Prayer to the Hearth Guardian

The hearth shrine should be either a fireplace or located in the kitchen as close as possible to the stove. It should be equipped similarly to the threshold shrine. It is permissible to have a picture or idol of the hearth-goddess there, but it isn’t necessary, as she is regarded in most Pagan traditions as identical with the hearth-fire. Light the incense and the candle, saying:
Honor to Fire,
Honor to Gabija,
Honor to the hearth.

Gabija is the old Lithuanian hearth-goddess. Witches may substitute Hestia, Vesta, Brigid or a name from some other Pagan tradition. This prayer is derived from the Baltic tradition. "Gabija" means the covered one, because at night before the household went to sleep, the fire was banked and covered with ashes but allowed to smolder all night. It was cold in Lithuania.

Standing back a bit, extend your arms forward in a fan-shape, the palms up, and the fingers spread, but with the thumb and index fingers together and the middle and ring fingers together. Say the following:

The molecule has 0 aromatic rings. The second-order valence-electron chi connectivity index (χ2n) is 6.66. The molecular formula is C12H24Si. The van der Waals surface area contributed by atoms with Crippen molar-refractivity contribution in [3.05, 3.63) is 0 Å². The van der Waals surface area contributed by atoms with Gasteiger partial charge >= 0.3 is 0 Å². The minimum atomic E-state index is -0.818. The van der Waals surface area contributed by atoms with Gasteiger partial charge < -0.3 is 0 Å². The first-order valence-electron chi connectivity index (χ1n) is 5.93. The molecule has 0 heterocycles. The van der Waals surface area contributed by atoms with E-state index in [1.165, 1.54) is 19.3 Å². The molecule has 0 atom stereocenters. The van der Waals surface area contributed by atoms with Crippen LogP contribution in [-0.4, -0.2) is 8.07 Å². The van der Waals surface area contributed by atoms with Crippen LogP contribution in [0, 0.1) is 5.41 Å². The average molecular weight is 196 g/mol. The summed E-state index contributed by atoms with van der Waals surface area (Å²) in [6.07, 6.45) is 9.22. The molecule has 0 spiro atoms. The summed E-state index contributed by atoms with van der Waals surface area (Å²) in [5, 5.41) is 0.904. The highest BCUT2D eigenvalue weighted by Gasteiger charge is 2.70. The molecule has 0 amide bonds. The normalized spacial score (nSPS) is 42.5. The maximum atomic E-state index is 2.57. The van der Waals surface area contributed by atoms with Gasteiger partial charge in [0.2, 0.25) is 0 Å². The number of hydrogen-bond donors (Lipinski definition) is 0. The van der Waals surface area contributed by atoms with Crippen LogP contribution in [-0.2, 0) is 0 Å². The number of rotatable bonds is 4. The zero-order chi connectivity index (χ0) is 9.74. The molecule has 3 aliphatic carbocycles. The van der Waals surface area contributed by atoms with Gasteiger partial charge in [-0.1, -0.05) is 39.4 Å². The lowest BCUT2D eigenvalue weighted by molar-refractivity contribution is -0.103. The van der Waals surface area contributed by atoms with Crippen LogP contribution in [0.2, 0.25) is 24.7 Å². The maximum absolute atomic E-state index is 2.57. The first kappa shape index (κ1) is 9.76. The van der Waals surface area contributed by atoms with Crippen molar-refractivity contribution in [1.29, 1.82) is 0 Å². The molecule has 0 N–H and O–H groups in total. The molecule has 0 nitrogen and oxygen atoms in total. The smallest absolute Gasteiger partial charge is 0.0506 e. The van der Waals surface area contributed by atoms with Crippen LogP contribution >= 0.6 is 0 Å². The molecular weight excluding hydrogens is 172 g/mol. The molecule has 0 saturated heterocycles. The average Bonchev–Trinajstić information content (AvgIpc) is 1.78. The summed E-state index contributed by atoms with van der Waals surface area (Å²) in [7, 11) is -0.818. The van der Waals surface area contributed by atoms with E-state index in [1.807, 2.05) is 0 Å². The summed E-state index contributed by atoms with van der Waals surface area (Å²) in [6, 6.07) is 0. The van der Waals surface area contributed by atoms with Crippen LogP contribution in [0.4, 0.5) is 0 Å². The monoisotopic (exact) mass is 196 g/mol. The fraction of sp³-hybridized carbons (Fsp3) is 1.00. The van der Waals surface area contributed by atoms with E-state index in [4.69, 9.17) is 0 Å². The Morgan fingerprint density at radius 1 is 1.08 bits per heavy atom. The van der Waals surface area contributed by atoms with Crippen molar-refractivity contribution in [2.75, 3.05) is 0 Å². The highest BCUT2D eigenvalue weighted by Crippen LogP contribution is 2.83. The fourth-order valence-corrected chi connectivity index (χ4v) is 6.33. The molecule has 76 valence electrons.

Welcome, Holy Lady.
Holy Lady, please accept these offerings of pure water and salt, light and scent, for thine own dear self, and pass on some to the household spirits, ancestors, demigods and Gods, thanking them for their good regard, and asking for a continuance of their favor.

Any special requests or prayers can be added here, as the hearth-goddess will communicate them to the God who is specially addressed. Stand respectfully before the shrine a few minutes. If you are preparing food, add some to a dish in the shrine, saying “Gabija, be satisfied.” It is also traditional to have a larger bowl of cool water on hand to refresh the goddess, saying near the end of the rite, “Fiery One, bathe, refresh yourself.” These are Lithuanian customs.

At the close of the rite, snuff out the incense and the candle, reversing the initial prayer:
Honor to the hearth,
Honor to Gabija,
Honor to Fire.